Avoiding conflicts of interest in the workplace.
The recently published Generally Accepted Compliance Practice Framework (GACPF) stresses that in order for the compliance function to be effective it must be independent of other business activities, so it can discharge its duties objectively, both to the company and to the relevant regulator. This can sometimes be difficult in practice, and avoiding conflicts of interest needs to be handled carefully.
Having a good relationship with the business is vital to the success of the compliance function, particularly when it comes to assessing the compliance risk of the business. An adversarial relationship should be avoided and the compliance officer should not be seen as a barrier to conducting normal business. Companies with a mature compliance culture tend to think of the compliance function as a vital element of business operations and no decisions on, for example, new business ventures or business services would be taken without the involvement of the compliance function.
Segregation of duties is one of the strongest controls in any system of internal control, and the Framework advises that, at the very least, the head of compliance shouldn’t have any other responsibilities. Risk management is a possible exception as compliance is part of a broader risk management framework. Internal audit responsibilities are definitely not appropriate, as the compliance function should be reviewed periodically.
Remuneration policies could also lead to conflicts, particularly if compliance staff is remunerated based on the performance of the business units for which they have compliance responsibilities. Compliance staff, particularly, the head of compliance, should never be put in a position where they need to achieve business targets on the one hand while trying to embed ethical standards and a culture of compliance in the organisation on the other. Remuneration linked to the performance of the business, as a whole, is less likely to cause conflict. Ideally, remuneration policies and, certainly, performance appraisals should take into account the compliance and ethical standards expected of all members of staff.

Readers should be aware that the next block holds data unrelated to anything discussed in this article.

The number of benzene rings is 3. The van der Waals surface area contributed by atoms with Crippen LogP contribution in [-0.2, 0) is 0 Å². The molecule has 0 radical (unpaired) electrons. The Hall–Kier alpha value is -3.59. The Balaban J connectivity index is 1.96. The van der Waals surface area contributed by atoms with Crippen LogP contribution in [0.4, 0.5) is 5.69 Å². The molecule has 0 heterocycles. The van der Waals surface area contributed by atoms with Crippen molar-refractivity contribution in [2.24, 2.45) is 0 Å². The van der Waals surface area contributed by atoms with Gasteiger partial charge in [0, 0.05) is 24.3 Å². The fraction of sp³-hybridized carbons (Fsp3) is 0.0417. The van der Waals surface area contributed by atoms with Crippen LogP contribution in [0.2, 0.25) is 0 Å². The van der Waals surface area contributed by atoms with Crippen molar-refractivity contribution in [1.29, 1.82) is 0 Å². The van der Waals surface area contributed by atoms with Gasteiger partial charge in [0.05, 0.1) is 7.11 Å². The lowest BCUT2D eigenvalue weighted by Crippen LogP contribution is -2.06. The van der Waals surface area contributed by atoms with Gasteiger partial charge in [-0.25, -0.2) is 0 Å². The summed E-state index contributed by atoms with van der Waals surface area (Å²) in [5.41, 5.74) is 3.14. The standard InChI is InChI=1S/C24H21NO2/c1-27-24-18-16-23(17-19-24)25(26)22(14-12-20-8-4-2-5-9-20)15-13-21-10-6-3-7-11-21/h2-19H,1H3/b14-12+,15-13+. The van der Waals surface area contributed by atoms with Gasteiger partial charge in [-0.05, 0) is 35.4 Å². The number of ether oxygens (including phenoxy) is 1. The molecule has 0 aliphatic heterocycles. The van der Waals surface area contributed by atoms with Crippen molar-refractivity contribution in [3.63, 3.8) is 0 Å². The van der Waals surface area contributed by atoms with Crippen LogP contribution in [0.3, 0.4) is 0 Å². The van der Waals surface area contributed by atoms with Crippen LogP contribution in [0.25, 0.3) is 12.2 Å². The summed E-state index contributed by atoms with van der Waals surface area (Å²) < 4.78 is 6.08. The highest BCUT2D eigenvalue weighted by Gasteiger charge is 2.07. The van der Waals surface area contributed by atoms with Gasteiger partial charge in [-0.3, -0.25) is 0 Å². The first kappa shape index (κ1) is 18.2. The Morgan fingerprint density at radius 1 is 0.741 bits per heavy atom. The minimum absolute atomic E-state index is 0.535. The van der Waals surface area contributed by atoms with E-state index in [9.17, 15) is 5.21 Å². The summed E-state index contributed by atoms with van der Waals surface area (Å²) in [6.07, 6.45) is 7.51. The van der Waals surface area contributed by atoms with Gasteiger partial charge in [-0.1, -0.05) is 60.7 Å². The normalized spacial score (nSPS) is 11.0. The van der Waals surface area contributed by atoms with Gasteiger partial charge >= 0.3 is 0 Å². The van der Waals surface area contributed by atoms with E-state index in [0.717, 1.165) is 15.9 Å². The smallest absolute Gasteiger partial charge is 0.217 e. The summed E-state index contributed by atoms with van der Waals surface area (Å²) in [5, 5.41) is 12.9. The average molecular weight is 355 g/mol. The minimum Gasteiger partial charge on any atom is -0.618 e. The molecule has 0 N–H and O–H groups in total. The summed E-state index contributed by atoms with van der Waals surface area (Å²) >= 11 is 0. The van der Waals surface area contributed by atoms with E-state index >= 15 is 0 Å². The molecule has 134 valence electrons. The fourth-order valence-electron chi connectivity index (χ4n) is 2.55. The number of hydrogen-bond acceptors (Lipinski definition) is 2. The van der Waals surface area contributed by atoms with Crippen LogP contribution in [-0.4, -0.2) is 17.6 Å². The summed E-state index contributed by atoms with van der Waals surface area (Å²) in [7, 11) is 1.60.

Reporting lines for a head of compliance should also be designed to enhance independence and the GACPF recommends that the head of compliance has both functional and operational reporting lines. While the operational reporting line (in other words the person who approves leave, pays his or her salary, and so on) should be to a member of top management, the functional reporting line (the reporting line for the status of compliance of the business) should be to the CEO, the risk committee, the board audit committee, or top management collectively, depending on the governance structures of the company. What is crucial is that the head of compliance has direct access to the CEO to ensure he or she can escalate any matters of grave concern.
Of course it can be harder to avoid conflicts of interest in smaller organisations, which should segregate responsibilities to the best of their ability. If the desired segregation is not achievable, joint decisions should be taken and the reasons for those decisions documented and lodged at the appropriate governance forums for noting.
Ultimately independence is more a state of mind and professionalism than a state of internal policies and controls. Organisations should ensure that they employ people who will be able to fulfil the role in an independent manner, and align with the standards of ethics of the organisation.
Julie Methven is the CEO of The Compliance Institute of South Africa (www.compliancesa.com).